There is a second picture that tells the continuation of the earlier picture. The vision of love unfolded and eventually took Heather and me from a backsteps conversation to an altar in a rural Louisiana church to make covenant. For any vision centered in God to mature we need to learn what it means to be covenant community.  Whether in the covenant community of marriage or church–this takes hard work. 

The hard work of submission to another, a willingness to learn where another person is from and how our stories can weave together in a way that reflects the glory of God.  It takes “buying in” as a fully committed member of a God-centered communal story.  

We live in a culture that wants the vision of Love and the encounter with Jesus without the exacting demands and drudgery of covenant community.  We settle for cheap counterfeits rather than submit to covenant community. Because this is so, we see much that does not express the glory of God in every aspect of human life.  We see much that expresses the vanity of pursuing the passions.

I Corinthians 15 witnesses to what it means to participate in covenant community…to place ourselves within the community that witnesses to the life, death and resurrection of Jesus Christ. Paul says:  For I handed on to you as of first importance what I in turn had received: that Christ…” and goes on to name the specific (organic) community within which that witness took root and spread.  This was not just a “spiritual” vision, it was grounded in a particular historical community that encountered Incarnation, Death, and Resurrection.  

The question is this:  How are we like Paul placing ourselves organically/relationally in covenant community?  And how is our community not just driven by market-Christianity and cultural reductions of Jesus?  How are we in relationship with the community Paul names?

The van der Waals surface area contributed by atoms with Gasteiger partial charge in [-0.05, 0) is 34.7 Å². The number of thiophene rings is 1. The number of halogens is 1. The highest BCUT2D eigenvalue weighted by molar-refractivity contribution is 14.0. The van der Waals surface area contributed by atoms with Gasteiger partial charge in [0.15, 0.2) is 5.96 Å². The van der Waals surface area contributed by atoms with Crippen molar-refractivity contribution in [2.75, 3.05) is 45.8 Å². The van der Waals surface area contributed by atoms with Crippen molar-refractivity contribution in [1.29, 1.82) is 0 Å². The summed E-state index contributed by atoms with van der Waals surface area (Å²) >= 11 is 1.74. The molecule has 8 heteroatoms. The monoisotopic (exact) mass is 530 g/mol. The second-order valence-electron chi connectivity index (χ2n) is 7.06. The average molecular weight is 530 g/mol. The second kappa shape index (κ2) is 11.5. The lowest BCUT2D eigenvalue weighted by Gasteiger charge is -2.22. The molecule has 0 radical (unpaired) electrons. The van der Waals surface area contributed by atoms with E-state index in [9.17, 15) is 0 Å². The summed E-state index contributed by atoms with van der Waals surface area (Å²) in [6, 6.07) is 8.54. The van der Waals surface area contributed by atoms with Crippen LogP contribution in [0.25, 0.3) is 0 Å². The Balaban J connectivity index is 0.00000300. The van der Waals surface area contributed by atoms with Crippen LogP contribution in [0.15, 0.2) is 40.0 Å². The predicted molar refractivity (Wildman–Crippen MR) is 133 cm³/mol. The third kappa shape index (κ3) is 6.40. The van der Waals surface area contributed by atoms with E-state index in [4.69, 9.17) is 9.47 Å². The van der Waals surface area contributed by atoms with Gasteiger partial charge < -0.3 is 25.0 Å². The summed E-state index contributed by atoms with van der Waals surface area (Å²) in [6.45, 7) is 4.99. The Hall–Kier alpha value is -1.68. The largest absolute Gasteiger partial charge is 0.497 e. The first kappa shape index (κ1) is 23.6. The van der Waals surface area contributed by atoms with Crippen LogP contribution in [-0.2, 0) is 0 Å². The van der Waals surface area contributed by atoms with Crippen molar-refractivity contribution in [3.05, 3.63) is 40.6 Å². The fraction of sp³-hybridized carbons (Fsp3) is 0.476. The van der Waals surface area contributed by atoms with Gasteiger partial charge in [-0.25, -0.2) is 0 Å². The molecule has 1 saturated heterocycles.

Covenant community involves mutual submission to each other in ways that will not just move on to the Next Thing when relationship is painful.  It will mean that we are willing to be in relationship with others who stretch us and make us feel uncomfortable for many different reasons.

Covenant community is the people we gather with (and those through whom we have received the witness–Paul) for worship.  We gather as a covenant community to join with the worship we see in Isaiah 6.  In the process, the live coal, the living bread, the stone that crushes us together so that we can be bread for the world…  The liturgy sends us back into the world.  We see this in our texts as well.  

Whom shall I send?  Fishers of men and women…  Authentic encounter with the holiness of God sends us into the world. Encounters with the holiness of God along the lines of Isaiah 6, Luke 5, or any given Sunday at SMC should not produce a movement toward isolation from the world.  Rather, we are sent back into every nook and cranny of creation to embody that which we have experienced in worship. We go with renewed compassion and mercy because we have seen our own brokenness our own limitations in seeing what Jesus is up to in the world. 

May our response to the God who calls us into covenant community of love be one of humility.  And may our encounter with the holiness of God in covenant community shape us for our ministry of presence and hospitality with Others in the world.  To God be the Glory. AMEN.